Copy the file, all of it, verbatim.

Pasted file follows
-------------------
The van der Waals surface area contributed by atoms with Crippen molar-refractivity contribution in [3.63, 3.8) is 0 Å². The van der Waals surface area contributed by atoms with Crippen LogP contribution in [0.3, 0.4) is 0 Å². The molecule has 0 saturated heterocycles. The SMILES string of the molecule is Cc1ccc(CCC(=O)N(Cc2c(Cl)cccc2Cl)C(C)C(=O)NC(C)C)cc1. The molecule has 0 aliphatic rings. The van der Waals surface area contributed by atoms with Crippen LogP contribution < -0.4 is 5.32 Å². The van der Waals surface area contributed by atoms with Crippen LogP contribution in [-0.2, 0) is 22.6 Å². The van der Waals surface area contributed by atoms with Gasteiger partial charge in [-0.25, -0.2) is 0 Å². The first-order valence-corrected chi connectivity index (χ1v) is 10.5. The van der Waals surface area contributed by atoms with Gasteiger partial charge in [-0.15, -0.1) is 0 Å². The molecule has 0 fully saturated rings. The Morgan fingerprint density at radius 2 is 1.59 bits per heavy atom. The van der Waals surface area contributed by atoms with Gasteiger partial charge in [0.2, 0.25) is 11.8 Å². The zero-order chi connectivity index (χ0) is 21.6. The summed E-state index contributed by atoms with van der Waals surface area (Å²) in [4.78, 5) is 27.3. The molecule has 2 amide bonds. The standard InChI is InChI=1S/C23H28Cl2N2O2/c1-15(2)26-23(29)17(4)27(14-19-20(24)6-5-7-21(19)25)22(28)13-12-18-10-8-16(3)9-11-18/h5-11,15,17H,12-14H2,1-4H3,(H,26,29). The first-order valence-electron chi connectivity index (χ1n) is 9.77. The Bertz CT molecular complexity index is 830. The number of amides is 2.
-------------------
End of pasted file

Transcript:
The van der Waals surface area contributed by atoms with Crippen molar-refractivity contribution in [3.63, 3.8) is 0 Å². The van der Waals surface area contributed by atoms with Crippen LogP contribution in [0.3, 0.4) is 0 Å². The molecule has 0 saturated heterocycles. The SMILES string of the molecule is Cc1ccc(CCC(=O)N(Cc2c(Cl)cccc2Cl)C(C)C(=O)NC(C)C)cc1. The molecule has 0 aliphatic rings. The van der Waals surface area contributed by atoms with Crippen LogP contribution < -0.4 is 5.32 Å². The van der Waals surface area contributed by atoms with Crippen LogP contribution in [-0.2, 0) is 22.6 Å². The van der Waals surface area contributed by atoms with Gasteiger partial charge in [-0.25, -0.2) is 0 Å². The first-order valence-corrected chi connectivity index (χ1v) is 10.5. The van der Waals surface area contributed by atoms with Gasteiger partial charge in [-0.15, -0.1) is 0 Å². The molecule has 0 fully saturated rings. The Morgan fingerprint density at radius 2 is 1.59 bits per heavy atom. The van der Waals surface area contributed by atoms with Gasteiger partial charge in [0.2, 0.25) is 11.8 Å². The zero-order chi connectivity index (χ0) is 21.6. The summed E-state index contributed by atoms with van der Waals surface area (Å²) in [4.78, 5) is 27.3. The molecule has 2 amide bonds. The standard InChI is InChI=1S/C23H28Cl2N2O2/c1-15(2)26-23(29)17(4)27(14-19-20(24)6-5-7-21(19)25)22(28)13-12-18-10-8-16(3)9-11-18/h5-11,15,17H,12-14H2,1-4H3,(H,26,29). The first-order valence-electron chi connectivity index (χ1n) is 9.77. The Bertz CT molecular complexity index is 830. The number of amides is 2.